To explore therapeutic application of this gene delivery method, the pIRES-FGF2-EGFP plasmid was injected after MCA occlusion. Expression of FGF-2 in infiltrating macrophages was observed together with EGFP expression (Figure 4). When vehicle solution or pIRES-EGFP expression vector was injected intravenously, cells immunoreactive for FGF-2 were found along the infarct border, not overlapping with EGFP-positive cells. Although cultured macrophages were shown to produce FGF-2 in hypoxic conditions,19 our finding was consistent with a previous report stating that reactive astrocytes, not macrophages, were the cell type most commonly expressing endogenous FGF-2 protein in ischemic brain.20 Thus, intravenous administration of the cationic liposome–DNA complex could transfer exogenous FGF-2 gene for expression by macrophages otherwise devoid of FGF-2 expression. FGF-2 has been shown to promote proliferation of neural stem cells. In the present study, we demonstrated that systemic administration of FGF-2 plasmid increased numbers of BrdU-positive cells in the SVZ on the ischemic side. This result was consistent with a previous observation that intracerebroventricular administration of FGF-2 protein or cDNA increased numbers of progenitor cells in the SVZ.14 Usefulness of FGF-2 gene could be further established by transfecting a nonfunctional FGF-2 gene as a control or by examining the temporal relationship between FGF-2 expression and the proliferation of the progenitor cells. However, treatment with FGF-2 plasmid alone may not be effective for neuronal differentiation of proliferating cells in the SVZ. Combination of FGF-2 plasmid with other plasmids such as epidermal growth factor (EGF)3 may be more potential for enhanced neurogenesis in SVZ than FGF-2 plasmid alone.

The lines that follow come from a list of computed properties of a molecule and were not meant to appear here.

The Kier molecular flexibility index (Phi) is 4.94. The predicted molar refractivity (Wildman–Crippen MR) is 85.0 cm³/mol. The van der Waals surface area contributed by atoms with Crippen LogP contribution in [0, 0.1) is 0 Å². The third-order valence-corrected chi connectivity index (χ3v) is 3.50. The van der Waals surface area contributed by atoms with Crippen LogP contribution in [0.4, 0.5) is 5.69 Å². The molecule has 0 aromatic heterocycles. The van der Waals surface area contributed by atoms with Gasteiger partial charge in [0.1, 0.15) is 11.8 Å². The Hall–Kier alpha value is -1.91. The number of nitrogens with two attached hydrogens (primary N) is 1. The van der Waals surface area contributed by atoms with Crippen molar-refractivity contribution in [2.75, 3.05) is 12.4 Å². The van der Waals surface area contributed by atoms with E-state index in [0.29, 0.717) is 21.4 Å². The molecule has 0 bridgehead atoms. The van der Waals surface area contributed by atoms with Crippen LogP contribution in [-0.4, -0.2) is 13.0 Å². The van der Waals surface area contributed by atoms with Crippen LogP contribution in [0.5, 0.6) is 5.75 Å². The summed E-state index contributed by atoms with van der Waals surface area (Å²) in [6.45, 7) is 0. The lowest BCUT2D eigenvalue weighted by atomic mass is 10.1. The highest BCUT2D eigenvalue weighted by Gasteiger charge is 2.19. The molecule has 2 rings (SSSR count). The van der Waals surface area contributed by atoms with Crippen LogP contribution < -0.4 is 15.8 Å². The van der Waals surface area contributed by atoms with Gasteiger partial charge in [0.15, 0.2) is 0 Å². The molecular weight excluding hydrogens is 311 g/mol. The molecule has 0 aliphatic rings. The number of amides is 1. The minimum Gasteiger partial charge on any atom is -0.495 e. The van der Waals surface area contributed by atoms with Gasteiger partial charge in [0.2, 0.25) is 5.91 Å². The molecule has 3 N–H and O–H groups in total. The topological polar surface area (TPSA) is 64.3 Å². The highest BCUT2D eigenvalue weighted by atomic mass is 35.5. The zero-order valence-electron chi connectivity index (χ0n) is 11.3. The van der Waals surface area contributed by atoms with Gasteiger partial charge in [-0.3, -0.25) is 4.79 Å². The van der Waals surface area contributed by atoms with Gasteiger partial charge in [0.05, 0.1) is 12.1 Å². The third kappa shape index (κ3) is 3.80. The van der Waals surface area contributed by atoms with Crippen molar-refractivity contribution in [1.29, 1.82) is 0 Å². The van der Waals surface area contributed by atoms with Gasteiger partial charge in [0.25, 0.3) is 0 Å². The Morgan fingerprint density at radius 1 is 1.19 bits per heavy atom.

In conclusion, we demonstrated intravenous delivery of plasmid DNA to macrophages infiltrating an experimental brain infarct in rats. Further improvements in promoters for the expression vector, in liposomes complexed with the DNA, and in administration strategy will be required for efficient, specific expression of an exogenous gene. Potential toxicity by loading plasmids and liposomes into the brain has not been examined thoroughly. Nevertheless, systemic gene therapy using macrophages for in vivo targeting holds clinical promise in stroke patients given its simplicity, safety related to the nonviral nature of the vector, and noninvasive mode of administration.
The authors thank S. Imoto and A. Kanzawa for their secretarial assistance.
This work was supported by a Grant-in-Aid from the Ministry of Education, Science, and Culture in Japan and by Takeda Science Foundation.
- Received January 7, 2004.
- Revision received March 17, 2004.
- Accepted May 5, 2004.